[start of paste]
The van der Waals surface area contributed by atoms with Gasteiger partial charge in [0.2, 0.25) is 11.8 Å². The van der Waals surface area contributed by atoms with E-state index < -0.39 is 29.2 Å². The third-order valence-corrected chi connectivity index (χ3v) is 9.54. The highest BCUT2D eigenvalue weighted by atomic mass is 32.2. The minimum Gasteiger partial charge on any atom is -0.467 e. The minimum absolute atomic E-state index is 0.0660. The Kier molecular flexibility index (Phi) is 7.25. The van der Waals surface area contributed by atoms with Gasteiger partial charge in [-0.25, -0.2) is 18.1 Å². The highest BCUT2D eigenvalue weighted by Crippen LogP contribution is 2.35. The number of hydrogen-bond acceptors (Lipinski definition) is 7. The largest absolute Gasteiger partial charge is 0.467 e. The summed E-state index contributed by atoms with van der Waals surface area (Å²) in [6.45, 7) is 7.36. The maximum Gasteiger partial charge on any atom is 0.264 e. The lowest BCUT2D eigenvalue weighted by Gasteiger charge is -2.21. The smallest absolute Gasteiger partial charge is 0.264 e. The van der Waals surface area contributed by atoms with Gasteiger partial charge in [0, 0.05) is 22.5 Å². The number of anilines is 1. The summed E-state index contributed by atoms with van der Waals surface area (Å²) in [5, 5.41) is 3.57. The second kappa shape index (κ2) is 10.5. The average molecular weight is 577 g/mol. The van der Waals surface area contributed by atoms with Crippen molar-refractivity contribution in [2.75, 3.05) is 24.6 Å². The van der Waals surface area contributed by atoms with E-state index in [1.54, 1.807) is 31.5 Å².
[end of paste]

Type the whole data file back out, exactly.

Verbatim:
The van der Waals surface area contributed by atoms with Gasteiger partial charge in [0.2, 0.25) is 11.8 Å². The van der Waals surface area contributed by atoms with E-state index < -0.39 is 29.2 Å². The third-order valence-corrected chi connectivity index (χ3v) is 9.54. The highest BCUT2D eigenvalue weighted by atomic mass is 32.2. The minimum Gasteiger partial charge on any atom is -0.467 e. The minimum absolute atomic E-state index is 0.0660. The Kier molecular flexibility index (Phi) is 7.25. The van der Waals surface area contributed by atoms with Gasteiger partial charge in [-0.25, -0.2) is 18.1 Å². The highest BCUT2D eigenvalue weighted by Crippen LogP contribution is 2.35. The number of hydrogen-bond acceptors (Lipinski definition) is 7. The largest absolute Gasteiger partial charge is 0.467 e. The summed E-state index contributed by atoms with van der Waals surface area (Å²) in [6.45, 7) is 7.36. The maximum Gasteiger partial charge on any atom is 0.264 e. The lowest BCUT2D eigenvalue weighted by Gasteiger charge is -2.21. The smallest absolute Gasteiger partial charge is 0.264 e. The van der Waals surface area contributed by atoms with Gasteiger partial charge in [0, 0.05) is 22.5 Å². The number of anilines is 1. The summed E-state index contributed by atoms with van der Waals surface area (Å²) in [5, 5.41) is 3.57. The second kappa shape index (κ2) is 10.5. The average molecular weight is 577 g/mol. The van der Waals surface area contributed by atoms with Crippen molar-refractivity contribution in [2.75, 3.05) is 24.6 Å². The van der Waals surface area contributed by atoms with E-state index in [1.54, 1.807) is 31.5 Å².